Native Writers and Canadian Writing is so sweeping in its scope and ambition that it creates a kind of spiritual universe of its own, an enchanting place that a reader does not want to leave. Each piece in this breathtaking anthology leads to another ... With the rising at Oka last summer, and what seems the continuing deafness of both Ottawa and Quebec to native concerns, this exhortation to listen is timely. But Native Writers and Canadian Writing is not about immediate political concerns. It provides a context that goes beyond the nightmare of history to timeless human values ... The question of non-natives writing about native subjects is dealt with but on the level of the deep sub-conscious, where many qualities of humanity are the same. The native spirit informs the Americas, and these essays and poems allow us to touch all who once walked the land we all walk ... The spirit of both the men and women in this anthology, the living and the dead, has a transformational magic that can touch us all.
Editorial: Learning to Listen
One Generation from Extinction / Basil H. Johnston
Reassessing Traditional Inuit Poetry / Robin McGrath
That Also Is You: Some Classics of Native Canadian Literature / Robert Bringhurst
“A Parcel of Whelps”: Alexander Mackenzie among the Indians / Parker Duchemin
Savage, Degenerate, and Dispossessed: Some Sociological, Anthropological, and Legal Backgrounds to the Depiction of Native Peoples in Early Long Poems on Canada / D.M.R. Bentley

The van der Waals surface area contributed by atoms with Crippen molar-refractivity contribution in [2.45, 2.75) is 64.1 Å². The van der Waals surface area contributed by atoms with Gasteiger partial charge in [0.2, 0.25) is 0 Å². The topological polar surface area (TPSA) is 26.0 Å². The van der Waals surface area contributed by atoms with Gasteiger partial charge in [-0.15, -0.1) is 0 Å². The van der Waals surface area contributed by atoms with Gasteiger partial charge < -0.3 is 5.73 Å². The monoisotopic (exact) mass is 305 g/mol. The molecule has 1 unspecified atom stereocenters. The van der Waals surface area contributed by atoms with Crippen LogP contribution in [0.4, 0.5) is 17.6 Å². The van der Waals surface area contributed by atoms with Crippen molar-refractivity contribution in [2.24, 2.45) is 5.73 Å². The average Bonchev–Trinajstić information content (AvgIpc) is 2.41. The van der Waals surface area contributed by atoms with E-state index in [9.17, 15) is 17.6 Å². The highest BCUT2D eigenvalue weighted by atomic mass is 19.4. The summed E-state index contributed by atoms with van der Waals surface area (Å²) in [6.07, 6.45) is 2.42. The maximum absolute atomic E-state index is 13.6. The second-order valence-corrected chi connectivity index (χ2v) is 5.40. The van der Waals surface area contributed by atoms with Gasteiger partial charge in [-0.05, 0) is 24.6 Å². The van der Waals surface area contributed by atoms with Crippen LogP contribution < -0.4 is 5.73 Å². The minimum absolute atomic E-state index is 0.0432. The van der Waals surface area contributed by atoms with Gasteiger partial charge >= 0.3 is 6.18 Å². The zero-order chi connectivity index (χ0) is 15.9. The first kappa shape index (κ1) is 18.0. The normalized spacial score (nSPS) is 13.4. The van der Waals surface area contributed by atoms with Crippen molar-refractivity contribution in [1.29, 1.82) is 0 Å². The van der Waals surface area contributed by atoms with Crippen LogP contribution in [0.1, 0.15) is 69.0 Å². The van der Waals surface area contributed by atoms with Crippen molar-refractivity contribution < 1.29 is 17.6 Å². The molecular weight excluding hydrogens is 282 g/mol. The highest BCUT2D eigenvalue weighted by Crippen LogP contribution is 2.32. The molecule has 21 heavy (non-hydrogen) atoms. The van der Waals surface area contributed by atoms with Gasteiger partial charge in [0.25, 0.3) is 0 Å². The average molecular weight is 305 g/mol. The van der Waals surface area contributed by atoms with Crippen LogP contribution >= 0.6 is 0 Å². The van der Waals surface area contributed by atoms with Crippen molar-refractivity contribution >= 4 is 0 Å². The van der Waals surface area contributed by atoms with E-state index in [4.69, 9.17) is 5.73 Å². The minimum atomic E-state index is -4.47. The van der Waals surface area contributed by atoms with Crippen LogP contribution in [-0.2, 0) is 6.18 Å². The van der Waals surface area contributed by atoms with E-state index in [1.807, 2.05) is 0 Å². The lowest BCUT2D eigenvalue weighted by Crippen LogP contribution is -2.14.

Red & White Men; Black, White & Grey Hats: Literary Attitudes to the Interaction between European and Native Canadians in the First Half of the Nineteenth Century / Mary Lu Macdonald
Mourning Dove’s Canadian Recovery Years, 1917-1919 / Alanna Kathleen Brown
Contemporary Native Women’s Voices in Literature / Agnes Grant
Equality among Women / Mingwon Mingwon (Shirley Bear)
Jeannette Armstrong & the Colonial Legacy / Noel Elizabeth Currie
Yin Chin / Lee Maracle
Upsetting Fake Ideas: Jeannette Armstrong’s “Slash” and Beatrice Culleton’s “April Raintree” / Margery Fee
The Politics of Representation: Some Native Canadian Women Writers / Barbara Godard
Border Work / Celia Haig-Brown
A Double-Bladed Knife: Subversive Laughter in Two Stories by Thomas King / Margaret Atwood
Lines and Circles: The “Rez” Plays of Tomson Highway / Denis W. Johnston
The Baffin Writers’ Project / Victoria Freeman
Cultures in Conflict: The Problem of Discourse / Robin Ridington
The Prophecy / Basil H. Johnston
Artifacts / Frank Conibear
Negative of You; Shawnandithit (Last of the Beothuks); The Blizzard Moans My Name / Joan Crate
A Prairie Museum; Belugas; Four Dancers / Jim Tallosi
Chewing the Pieces / David P. Reiter
Pakashgoogan / Denis Stokes
Shoreline, Old Lake Iroquois / M.T. Kelly
Nightmare Comfort / Ben Abel Klu'skap-o'kom / Rita Joe
Nostalgia; The Red in Winter; “Progress” / Emma Larocque
Earth Nites; I'm Not in Charge of This Ritual; Big Steve; Down on the Yucatan; Shaman and the Raven / Wayne Keon
Yin Chin / Lee Maracle
The Wet; Working on Titles; Eagle Caught Salmon / Bruce Chester
Song on Starling Street; Breakdown Moon; Blue Moon; Inukshuk / Daniel David Moses
Coyote Learns to Whistle; Coyote Sees the Prime Minister; Coyote Goes to Toronto; The City on the Hill / Thomas King
The Dancing Sun; The Water Moved an Instant / Alootook Ipellie
April 23, 1985: Aboriginal Rights Conference / Mingwon Mingwon (Shirley Bear)
No Writing at All Here: Review Notes on Writing Native / L.R. Ricou
Sucking Kumaras / Gary Boire